• An overdue examination of the origins of the modern British Army
Reviews the equipment, uniforms and tactics used by the army during this period
Newly-commissioned colour illustrations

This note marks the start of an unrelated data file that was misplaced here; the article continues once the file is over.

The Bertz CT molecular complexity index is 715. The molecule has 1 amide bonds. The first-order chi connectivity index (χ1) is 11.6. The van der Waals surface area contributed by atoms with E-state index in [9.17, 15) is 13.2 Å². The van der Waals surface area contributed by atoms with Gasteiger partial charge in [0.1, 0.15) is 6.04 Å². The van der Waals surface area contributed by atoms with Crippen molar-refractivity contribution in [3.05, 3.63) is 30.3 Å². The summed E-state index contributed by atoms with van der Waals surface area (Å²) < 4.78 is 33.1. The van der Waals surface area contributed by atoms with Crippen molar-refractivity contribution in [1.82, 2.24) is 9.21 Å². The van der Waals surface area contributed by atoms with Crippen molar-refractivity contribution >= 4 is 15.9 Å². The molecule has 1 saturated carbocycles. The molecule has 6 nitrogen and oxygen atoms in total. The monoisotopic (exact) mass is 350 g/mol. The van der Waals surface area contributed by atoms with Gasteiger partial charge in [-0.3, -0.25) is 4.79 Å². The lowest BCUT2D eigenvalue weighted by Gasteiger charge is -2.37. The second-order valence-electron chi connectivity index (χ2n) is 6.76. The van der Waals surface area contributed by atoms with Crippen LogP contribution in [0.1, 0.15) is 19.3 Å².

Between James' accession in February 1685 and flight in December 1688 the British Armies increased four fold (the English, Scots and Irish Armies were still separate institutions and were to remain so until the early 18th Century, in the case of the Scots, and the early 19th Century in the case of the Irish); from a small force of little more than ceremonial and policing use to a fully-fledged Army with all of its necessary supporting arms and services. Respected historian Correlli Barnett wrote: "It might well be said that if the British royal standing army was in fact founded at one given time, it was between 1685 and 1688, and that James II was the army's creator.” James himself said his Army had "…the reputation of being the best paid, the best equipped and the most sightly troops of any in Europe.” At the time there were political complaints about illegality of a "new standing Army” with a "new Cromwellian military dictatorship” (and on a point of law a standing army was still illegal), in 1689 the new King, William III, kept James' Army in being and within a few years it was to become the Army which led the victories at Blenheim and elsewhere of the Great Duke of Marlborough, who had himself been a General in James' Army. It has been said that amongst William's reasons for accepting the British Crowns was a fear that the British Army would serve in alliance with Louis XIV against him. Despite this, James' part in the creation of the British Army is often deliberately overlooked or ignored. The political aspects of James' reign, and thus of the Army, are well covered in numerous works but this book looks at the creation of the enlarged Armies of England, Scotland and Ireland - their uniforms and flags, organization and weapons, their drill and their strength, their pay and their Staff. Researched primarily from contemporary documents and manuscripts, including those in the rarely accessed Royal Library at Royal Archives at Windsor, it will go a long way to restoring these years, and the last Stuart King, to their true importance in the creation of the British Army.
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